edHelper.com
After the Civil War
(1865-1870)

Freedmen: When is a Slave not a Slave?



Freedmen: When is a Slave not a Slave?
Reading Level
     edHelper's suggested reading level:   grades 4 to 5
     Flesch-Kincaid grade level:   4.78

Vocabulary
     challenging words:    ex-slaves, landowner, sharecropper, slavery, federal, provided, reading, teaching, writing, plots, imagine, payment, especially, slave, bondage, whim
     content words:    United States, Civil War


Print Freedmen: When is a Slave not a Slave?
     Print Freedmen: When is a Slave not a Slave?  (font options, pick words for additional puzzles, and more)


Quickly Print - PDF format
     Quickly Print: PDF (2 columns per page)

     Quickly Print: PDF (full page)


Quickly Print - HTML format
     Quickly Print: HTML


Proofreading Activity
     Print a proofreading activity


Feedback on Freedmen: When is a Slave not a Slave?
     Leave your feedback on Freedmen: When is a Slave not a Slave?  (use this link if you found an error in the story)



Freedmen: When is a Slave not a Slave?
By Toni Lee Robinson
  

1     Imagine having a bad dream. You can't wait to wake from this nightmare and be free. Your longing might be a little like what black people felt who were slaves in the southern United States. They yearned for freedom. They wanted more than anything to wake up and not be slaves anymore.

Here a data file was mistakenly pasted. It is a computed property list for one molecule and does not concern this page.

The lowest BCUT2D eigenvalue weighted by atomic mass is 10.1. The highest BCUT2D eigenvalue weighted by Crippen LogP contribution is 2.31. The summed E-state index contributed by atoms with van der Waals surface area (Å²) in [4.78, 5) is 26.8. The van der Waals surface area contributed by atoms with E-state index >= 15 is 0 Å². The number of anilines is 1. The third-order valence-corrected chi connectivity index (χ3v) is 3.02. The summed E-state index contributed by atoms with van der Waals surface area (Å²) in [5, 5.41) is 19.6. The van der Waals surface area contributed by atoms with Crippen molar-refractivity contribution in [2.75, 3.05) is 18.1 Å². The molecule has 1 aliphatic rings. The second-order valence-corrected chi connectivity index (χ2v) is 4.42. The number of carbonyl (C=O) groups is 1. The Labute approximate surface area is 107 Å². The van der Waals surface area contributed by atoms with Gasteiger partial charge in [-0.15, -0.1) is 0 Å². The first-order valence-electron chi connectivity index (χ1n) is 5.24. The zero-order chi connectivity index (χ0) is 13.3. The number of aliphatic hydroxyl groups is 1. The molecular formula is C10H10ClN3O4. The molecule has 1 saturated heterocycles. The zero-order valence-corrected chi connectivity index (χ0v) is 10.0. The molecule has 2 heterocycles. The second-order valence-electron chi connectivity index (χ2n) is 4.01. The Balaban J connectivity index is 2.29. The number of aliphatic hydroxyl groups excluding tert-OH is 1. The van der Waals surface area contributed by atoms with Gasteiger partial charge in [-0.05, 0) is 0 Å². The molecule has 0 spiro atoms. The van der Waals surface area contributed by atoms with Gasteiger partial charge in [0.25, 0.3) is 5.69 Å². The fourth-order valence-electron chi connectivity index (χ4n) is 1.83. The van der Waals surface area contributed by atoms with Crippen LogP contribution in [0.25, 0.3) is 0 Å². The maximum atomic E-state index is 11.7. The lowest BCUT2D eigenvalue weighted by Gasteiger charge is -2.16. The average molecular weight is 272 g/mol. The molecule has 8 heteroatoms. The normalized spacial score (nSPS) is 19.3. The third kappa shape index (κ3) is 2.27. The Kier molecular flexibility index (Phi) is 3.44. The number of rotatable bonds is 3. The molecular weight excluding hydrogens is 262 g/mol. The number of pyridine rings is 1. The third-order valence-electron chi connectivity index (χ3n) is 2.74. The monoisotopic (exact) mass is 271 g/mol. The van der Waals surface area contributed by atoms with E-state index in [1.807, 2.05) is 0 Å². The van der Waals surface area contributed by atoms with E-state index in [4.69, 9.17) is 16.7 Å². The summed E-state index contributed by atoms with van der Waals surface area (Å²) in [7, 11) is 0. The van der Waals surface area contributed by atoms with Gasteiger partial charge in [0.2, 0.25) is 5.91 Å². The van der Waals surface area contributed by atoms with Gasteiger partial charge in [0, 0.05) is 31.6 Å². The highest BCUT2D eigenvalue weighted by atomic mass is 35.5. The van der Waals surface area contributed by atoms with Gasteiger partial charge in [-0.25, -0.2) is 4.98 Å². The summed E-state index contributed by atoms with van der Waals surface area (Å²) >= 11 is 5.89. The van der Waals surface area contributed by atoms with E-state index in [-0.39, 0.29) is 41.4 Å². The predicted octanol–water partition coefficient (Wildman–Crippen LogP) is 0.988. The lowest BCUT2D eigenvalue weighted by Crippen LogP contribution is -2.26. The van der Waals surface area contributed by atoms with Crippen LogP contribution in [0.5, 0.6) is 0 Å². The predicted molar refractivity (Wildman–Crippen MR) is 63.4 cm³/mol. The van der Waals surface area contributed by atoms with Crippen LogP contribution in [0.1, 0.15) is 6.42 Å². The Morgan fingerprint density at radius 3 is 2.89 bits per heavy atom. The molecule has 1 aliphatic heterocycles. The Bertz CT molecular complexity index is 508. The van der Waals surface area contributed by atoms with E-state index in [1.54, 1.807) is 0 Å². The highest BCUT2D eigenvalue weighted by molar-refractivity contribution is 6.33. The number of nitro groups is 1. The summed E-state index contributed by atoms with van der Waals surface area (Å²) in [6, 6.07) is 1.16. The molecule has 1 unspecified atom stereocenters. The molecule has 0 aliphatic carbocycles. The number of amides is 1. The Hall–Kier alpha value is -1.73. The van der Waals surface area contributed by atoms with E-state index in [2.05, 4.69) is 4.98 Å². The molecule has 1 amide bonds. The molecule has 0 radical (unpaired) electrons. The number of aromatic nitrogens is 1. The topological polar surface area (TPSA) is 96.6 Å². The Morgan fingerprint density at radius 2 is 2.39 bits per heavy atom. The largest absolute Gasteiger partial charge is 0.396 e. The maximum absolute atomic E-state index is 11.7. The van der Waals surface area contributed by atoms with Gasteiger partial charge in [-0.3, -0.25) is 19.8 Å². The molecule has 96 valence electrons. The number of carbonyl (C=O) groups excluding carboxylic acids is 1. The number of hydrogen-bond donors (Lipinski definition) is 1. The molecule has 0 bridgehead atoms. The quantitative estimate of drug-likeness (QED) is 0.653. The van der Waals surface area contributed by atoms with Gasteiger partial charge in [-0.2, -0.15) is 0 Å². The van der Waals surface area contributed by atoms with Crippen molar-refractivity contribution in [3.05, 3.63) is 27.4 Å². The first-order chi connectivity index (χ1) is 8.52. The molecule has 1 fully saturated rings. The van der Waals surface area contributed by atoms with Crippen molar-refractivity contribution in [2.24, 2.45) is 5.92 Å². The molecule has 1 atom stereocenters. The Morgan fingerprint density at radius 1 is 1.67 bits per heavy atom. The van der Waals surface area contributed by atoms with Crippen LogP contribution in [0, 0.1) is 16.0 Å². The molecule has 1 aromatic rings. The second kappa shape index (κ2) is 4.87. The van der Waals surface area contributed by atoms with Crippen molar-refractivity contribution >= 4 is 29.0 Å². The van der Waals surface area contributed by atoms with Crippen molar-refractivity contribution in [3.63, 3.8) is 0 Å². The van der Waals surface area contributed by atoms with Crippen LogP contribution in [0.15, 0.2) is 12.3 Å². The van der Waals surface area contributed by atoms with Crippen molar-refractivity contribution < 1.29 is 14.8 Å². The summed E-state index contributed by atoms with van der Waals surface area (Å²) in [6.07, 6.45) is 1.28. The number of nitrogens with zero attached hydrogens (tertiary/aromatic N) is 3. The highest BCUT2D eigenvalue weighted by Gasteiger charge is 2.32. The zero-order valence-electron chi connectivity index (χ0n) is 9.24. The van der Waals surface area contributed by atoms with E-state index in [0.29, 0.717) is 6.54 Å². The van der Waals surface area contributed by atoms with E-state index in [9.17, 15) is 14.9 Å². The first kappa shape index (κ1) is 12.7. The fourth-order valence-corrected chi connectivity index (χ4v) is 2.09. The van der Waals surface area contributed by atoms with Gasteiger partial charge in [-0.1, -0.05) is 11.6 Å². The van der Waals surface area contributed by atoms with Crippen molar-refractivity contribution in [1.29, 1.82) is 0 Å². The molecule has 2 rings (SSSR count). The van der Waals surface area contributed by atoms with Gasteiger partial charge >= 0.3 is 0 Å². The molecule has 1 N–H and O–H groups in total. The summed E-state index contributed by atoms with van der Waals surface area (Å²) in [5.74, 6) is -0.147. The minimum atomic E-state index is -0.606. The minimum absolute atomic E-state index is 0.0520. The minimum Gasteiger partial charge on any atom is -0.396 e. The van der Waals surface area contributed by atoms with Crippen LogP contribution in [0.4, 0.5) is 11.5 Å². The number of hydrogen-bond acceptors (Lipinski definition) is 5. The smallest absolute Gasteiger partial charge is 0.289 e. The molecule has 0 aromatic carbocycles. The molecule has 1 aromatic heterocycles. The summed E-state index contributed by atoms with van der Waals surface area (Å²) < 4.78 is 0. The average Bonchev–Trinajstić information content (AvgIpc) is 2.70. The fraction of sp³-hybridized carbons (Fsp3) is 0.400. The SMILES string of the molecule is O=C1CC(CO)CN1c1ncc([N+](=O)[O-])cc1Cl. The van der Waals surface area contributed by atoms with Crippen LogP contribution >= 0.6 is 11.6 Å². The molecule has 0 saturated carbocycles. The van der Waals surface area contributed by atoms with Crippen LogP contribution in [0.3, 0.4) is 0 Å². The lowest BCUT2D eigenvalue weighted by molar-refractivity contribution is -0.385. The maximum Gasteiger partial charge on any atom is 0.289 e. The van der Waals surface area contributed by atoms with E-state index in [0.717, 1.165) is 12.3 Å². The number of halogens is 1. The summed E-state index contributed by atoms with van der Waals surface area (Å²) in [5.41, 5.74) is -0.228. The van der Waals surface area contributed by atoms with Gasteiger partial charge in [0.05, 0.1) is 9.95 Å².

2     Happily, this day of liberty came. Congress passed the 13th Amendment to the Constitution. This law did away with slavery everywhere in the U.S. The Civil War ended, and the slaves were free. No more overseers. No more forced labor. No more selling off family members at the owner's whim. If you had been a slave, how thrilled you would have been! What a joyous day! What would you have done to celebrate? Many of the slaves gathered together for dances, picnics, and parades.
 
3     Soon after your great day of freedom you might have seen that life wasn't going to be easy just because you were free. As a slave, you had lived in housing provided by your master. Now you would have no home. Before, your food had come from your employer, too. Now you would have to find your own food. To make matters worse, the white people around you were angry and unfriendly toward black people who had been their workers.
 
4     Some people realized that freedmen, as the former slaves were called, had many needs. The federal government set up the Freedmen's Bureau to help black freedmen and poor white people find food, clothing, and homes. The Bureau started schools so that poor people could learn basic things like reading, writing, and math. Church people helped by teaching in the schools and giving food and shelter.

Paragraphs 5 to 11:
For the complete story with questions: click here for printable


Copyright © 2009 edHelper